But well-meaning Torontonians, dismayed by the neglect of the commonweal or the non-completion of good works like the revitalization of Nathan Phillips Square, could exaggerate this reluctance, or at least overestimate its stubborn persistence in the city’s culture. Not much effort would be required, I suspect, to convince the Sikhs whose company I enjoyed that the city’s central square is a treasure worth fixing and maintaining. And the huge numbers of voters who live in mid-rises and towers and 1,000-square-foot houses across the metropolitan area? Would it really be so difficult to persuade them that the avenues, parks, sidewalks and streetscapes they share should be wonderful?
John Bentley Mays is an architecture critic and writes regularly for The Globe and Mail.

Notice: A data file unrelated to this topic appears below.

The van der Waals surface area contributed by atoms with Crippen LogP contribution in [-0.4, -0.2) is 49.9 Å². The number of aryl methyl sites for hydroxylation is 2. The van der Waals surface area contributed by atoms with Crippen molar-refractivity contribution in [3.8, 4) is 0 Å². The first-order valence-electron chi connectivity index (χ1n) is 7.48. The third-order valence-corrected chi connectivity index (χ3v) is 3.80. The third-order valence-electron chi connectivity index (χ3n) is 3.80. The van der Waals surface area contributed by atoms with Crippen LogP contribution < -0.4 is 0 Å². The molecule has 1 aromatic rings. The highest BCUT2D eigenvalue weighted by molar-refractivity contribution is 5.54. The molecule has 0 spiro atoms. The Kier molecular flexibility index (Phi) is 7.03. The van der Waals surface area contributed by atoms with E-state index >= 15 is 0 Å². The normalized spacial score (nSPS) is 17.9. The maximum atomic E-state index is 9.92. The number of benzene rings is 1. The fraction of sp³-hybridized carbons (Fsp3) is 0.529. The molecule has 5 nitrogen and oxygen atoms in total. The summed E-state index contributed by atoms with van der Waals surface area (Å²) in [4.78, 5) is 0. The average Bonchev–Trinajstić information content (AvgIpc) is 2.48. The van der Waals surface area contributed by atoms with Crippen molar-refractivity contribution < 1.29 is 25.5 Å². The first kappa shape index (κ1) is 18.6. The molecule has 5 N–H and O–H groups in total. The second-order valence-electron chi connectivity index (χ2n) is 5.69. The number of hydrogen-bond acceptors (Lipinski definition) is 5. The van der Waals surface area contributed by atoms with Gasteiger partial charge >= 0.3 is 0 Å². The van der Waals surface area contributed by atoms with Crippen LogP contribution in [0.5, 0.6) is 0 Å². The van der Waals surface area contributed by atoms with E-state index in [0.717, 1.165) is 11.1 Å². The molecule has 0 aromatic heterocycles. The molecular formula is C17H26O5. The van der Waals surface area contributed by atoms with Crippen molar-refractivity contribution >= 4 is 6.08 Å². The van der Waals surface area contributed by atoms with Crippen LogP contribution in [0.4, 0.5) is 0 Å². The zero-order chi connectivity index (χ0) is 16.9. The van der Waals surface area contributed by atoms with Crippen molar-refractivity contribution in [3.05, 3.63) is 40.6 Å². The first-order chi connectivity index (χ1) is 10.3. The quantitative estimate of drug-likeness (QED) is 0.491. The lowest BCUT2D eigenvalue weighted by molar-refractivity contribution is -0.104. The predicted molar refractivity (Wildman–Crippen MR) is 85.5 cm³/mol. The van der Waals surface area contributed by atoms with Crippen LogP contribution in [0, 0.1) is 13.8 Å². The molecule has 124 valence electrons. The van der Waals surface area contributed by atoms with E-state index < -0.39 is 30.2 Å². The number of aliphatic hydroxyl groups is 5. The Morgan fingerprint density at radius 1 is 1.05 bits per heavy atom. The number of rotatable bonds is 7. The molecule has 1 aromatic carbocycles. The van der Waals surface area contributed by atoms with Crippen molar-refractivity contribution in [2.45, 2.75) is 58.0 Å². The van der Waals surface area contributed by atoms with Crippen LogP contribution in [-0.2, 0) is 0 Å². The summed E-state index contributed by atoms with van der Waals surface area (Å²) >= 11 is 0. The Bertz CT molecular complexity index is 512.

Client City of Toronto | Design Team PLANT—Chris Pommer, Lisa Rapoport, Mary Tremain, Vanessa Eickhoff, Lisa Dietrich, Eric Klaver, Elise Shelley, Lisa Moffitt, Jane Hutton, Heather Asquith, Suzanne Ernst, Jessica Craig, Jeremy McGregor, Matt Hartney, Cleo Buster, Renée Kuehnle, Olivia Mapué. Shore Tilbe Irwin/Perkins+Will—D’Arcy Arthurs, Andrew Frontini, Vis Sankrithi, Joe Dhanjal, Linda Neumayer, Adrian Worton, Steven van der Meer, Gavin Guthrie, Lia Matson, Elizabeth Tseronakis, Perry Edwards, Aaron Cheung, Aimee Drmic, Emily Maclennan, Talal Rameh. | Landscape Hoerr Schaudt Landscape Architecture Inc., Urban Trees + Soil | Urbanism Adrian Blackwell Urban Projects | Structural Blackwell Structural Engineers | Mechanical/Electrical Crossey Engineering | Interiors Shore Tilbe Irwin & Partners/Perkins+Will, Inc. | Heritage Muse Blanche Lemco van Ginkel | Contractor Flynn Canada/Gardens In The Sky (Phase 1A); PCL Constructors Canada (Phase 1 & 2); Four Seasons Site Development (Phase 3) | Cost Estimator Vermeulens Inc. (Phase 1) | Green Building Systems Enermodal Engineering Ltd. | Area 13 acres (land); 2,953 m2 (theatre) | Budget $60 M | Completion Autumn 2015